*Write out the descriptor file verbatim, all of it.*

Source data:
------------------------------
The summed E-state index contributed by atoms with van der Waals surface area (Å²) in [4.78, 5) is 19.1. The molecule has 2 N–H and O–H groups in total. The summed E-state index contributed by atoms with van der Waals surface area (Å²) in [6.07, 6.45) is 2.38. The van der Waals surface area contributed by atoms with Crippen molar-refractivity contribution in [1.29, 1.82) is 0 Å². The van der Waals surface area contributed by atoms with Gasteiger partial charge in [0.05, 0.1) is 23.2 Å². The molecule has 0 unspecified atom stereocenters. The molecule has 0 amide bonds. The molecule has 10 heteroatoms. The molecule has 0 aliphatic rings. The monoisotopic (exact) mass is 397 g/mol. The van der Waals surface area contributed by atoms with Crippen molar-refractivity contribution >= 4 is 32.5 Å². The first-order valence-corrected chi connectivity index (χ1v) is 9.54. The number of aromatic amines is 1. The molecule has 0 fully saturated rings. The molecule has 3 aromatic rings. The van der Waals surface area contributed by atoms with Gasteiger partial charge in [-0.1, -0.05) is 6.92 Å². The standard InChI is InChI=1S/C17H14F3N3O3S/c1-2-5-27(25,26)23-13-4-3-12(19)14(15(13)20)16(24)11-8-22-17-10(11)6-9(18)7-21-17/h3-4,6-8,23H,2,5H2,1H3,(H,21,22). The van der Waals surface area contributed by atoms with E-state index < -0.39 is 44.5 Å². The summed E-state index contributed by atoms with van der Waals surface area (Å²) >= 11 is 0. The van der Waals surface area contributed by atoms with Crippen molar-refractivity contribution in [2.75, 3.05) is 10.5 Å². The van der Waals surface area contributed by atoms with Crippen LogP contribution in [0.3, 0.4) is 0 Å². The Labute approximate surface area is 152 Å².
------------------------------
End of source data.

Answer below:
The summed E-state index contributed by atoms with van der Waals surface area (Å²) in [4.78, 5) is 19.1. The molecule has 2 N–H and O–H groups in total. The summed E-state index contributed by atoms with van der Waals surface area (Å²) in [6.07, 6.45) is 2.38. The van der Waals surface area contributed by atoms with Crippen molar-refractivity contribution in [1.29, 1.82) is 0 Å². The van der Waals surface area contributed by atoms with Gasteiger partial charge in [0.05, 0.1) is 23.2 Å². The molecule has 0 unspecified atom stereocenters. The molecule has 0 amide bonds. The molecule has 10 heteroatoms. The molecule has 0 aliphatic rings. The monoisotopic (exact) mass is 397 g/mol. The van der Waals surface area contributed by atoms with Crippen molar-refractivity contribution >= 4 is 32.5 Å². The first-order valence-corrected chi connectivity index (χ1v) is 9.54. The number of aromatic amines is 1. The molecule has 0 fully saturated rings. The molecule has 3 aromatic rings. The van der Waals surface area contributed by atoms with Gasteiger partial charge in [-0.1, -0.05) is 6.92 Å². The standard InChI is InChI=1S/C17H14F3N3O3S/c1-2-5-27(25,26)23-13-4-3-12(19)14(15(13)20)16(24)11-8-22-17-10(11)6-9(18)7-21-17/h3-4,6-8,23H,2,5H2,1H3,(H,21,22). The van der Waals surface area contributed by atoms with E-state index < -0.39 is 44.5 Å². The summed E-state index contributed by atoms with van der Waals surface area (Å²) >= 11 is 0. The van der Waals surface area contributed by atoms with Crippen molar-refractivity contribution in [2.75, 3.05) is 10.5 Å². The van der Waals surface area contributed by atoms with Crippen LogP contribution in [0.3, 0.4) is 0 Å². The Labute approximate surface area is 152 Å².